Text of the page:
Gus reached out and patted her hand. "Honey, I know how much I was asking of you when I made that phone call to you in Bahrain. I knew you hated Buck and hated this house."
Val slipped her hands around the mug of hot coffee. Warmth against the iciness inhabiting her knotted gut. "Like I said, I'm here because of you, Gus. If you hadn't broken your hip, I couldn't have gotten out of the Air Force. Because of the situation, I was able to get what they call a hardship discharge."
"I'm so glad you're here. An elder like me with a cranky hip can't run this place alone."
"Gus, why save the Bar H at all?" Val drilled a look into her grandmother's wrinkled, darkly tanned features.
"Why not?" The elder perked up, feisty now. "This is your home, Val. It doesn't have to always be the terrible place it was for you as a child. You can create happy memories here, too. I had to sell our ranch in Cheyenne and it was the last thing I wanted to do. Pete's family started that ranch a hundred and twenty years ago. It broke my heart to have to leave it in order to come back here. But I did it. Sometimes, life puts huge demands on us we don't want to face. But we must sacrifice for a greater good."
Guiltily, Val said, "You gave up so much. I knew you were grieving for Grandpa Pete's passing. And I know you two spent your sixty years together building that spread into a profitable ranch. You walked away from all of it for us, Gus. Even at sixteen I realized the terrible sacrifice you made for us."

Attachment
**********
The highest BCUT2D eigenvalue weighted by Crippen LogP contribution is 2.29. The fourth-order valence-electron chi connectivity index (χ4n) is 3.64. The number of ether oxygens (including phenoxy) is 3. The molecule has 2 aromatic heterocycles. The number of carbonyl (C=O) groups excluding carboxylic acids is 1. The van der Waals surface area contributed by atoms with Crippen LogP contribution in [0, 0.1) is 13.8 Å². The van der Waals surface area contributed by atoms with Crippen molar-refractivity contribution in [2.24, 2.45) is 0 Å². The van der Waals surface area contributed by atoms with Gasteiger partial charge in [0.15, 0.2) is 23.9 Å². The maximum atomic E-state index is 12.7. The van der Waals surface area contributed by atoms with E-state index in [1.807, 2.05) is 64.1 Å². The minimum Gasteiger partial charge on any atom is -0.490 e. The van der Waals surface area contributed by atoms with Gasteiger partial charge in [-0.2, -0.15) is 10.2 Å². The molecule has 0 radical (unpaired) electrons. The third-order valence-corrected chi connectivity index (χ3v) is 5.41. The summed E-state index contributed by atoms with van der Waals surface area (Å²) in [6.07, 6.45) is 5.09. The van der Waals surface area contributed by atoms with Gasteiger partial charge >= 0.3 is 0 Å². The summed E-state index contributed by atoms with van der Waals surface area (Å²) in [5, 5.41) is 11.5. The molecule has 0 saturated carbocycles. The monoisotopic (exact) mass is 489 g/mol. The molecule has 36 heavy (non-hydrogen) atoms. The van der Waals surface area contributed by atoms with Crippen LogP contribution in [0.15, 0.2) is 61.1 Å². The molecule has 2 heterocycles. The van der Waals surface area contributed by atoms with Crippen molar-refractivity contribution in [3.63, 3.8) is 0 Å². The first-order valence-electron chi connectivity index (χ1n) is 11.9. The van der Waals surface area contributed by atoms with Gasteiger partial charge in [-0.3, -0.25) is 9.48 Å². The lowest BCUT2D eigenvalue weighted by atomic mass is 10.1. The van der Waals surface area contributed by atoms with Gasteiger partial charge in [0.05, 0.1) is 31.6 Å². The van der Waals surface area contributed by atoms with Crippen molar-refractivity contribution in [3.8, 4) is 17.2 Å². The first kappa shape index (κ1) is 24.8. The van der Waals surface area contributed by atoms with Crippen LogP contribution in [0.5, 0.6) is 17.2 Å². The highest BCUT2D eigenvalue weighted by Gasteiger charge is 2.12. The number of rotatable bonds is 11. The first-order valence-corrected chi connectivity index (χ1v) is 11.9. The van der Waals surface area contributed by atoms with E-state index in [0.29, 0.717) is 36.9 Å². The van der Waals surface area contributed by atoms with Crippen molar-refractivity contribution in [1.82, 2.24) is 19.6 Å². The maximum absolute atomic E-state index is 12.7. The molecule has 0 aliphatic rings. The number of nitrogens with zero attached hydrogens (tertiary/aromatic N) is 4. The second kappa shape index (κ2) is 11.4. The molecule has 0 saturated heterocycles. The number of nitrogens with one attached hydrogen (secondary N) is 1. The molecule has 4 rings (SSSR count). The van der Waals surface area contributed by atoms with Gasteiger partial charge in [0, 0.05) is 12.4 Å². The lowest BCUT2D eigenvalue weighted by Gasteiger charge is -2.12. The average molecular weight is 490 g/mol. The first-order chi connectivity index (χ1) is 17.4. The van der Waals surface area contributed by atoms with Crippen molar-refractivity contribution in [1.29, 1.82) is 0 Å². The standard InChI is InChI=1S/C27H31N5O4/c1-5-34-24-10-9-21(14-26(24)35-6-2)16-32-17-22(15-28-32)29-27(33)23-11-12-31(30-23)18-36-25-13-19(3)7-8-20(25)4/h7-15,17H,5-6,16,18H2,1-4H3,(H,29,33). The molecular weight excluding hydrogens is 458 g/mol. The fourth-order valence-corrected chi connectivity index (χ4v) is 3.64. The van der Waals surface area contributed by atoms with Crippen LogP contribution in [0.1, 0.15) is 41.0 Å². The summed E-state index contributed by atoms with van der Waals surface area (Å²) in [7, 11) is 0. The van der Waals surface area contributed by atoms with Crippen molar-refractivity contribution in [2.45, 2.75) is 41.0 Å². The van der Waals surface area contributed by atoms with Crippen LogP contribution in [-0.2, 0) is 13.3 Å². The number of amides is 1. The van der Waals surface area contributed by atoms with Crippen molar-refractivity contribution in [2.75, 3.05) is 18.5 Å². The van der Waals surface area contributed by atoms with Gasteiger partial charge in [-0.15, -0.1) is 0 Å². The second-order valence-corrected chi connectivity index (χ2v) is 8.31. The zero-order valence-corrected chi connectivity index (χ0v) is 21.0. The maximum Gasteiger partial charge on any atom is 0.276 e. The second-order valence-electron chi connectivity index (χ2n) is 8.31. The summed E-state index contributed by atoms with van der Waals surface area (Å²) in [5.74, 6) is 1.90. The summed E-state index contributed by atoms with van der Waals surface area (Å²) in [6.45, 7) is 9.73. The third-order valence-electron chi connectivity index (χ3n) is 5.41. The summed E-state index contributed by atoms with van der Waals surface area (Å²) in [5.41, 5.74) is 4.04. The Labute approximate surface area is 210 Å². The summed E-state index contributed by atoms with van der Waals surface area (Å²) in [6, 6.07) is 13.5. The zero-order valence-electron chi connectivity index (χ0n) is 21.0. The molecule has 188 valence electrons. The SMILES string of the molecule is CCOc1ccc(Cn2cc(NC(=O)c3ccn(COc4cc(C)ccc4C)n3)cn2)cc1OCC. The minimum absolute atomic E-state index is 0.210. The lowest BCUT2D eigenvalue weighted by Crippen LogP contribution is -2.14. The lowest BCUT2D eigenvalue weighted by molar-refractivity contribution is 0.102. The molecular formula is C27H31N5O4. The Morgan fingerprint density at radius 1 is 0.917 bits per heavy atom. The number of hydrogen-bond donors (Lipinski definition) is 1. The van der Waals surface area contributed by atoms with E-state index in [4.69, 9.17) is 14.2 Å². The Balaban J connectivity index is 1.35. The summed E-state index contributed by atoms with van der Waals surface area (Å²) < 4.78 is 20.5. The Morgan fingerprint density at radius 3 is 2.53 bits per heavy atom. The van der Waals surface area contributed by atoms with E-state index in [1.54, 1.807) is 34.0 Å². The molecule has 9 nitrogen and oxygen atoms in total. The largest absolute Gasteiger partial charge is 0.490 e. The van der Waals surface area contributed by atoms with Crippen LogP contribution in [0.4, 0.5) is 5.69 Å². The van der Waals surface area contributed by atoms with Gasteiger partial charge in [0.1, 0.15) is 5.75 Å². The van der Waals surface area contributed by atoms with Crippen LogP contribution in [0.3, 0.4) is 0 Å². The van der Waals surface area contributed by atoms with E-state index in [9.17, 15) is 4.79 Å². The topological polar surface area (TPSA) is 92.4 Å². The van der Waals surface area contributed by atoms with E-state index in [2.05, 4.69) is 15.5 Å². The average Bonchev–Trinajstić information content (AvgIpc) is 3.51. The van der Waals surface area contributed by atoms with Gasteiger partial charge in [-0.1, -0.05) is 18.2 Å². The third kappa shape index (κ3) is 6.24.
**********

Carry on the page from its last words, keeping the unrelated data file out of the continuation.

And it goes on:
"I did it," Gus said, her voice firm, "because you two were far more important than our ranch. Family comes first. Always. You're my granddaughter and all I ever wanted for you was happiness."
"That didn't happen," Val said in a rasp, fighting back rising emotions. She held her grandmother's teary blue gaze.
"I just wanted to put this whole damn thing behind me, Gus. I never wanted to be here again."
"Then," Gus said gently, "maybe it's time to start healing up from it? Everyone deserves to have a home. A place where they came from. A place where they can come back to and call their own. Us Westerners believe in family, home and loyalty. Maybe between you and me some healing and good might come from this."
"You're such an optimist, Gus."
Perking up, she grinned. "Yes, I hold out hope for hopeless, that's for sure. Pete always called me a cockeyed idealist," and she chuckled.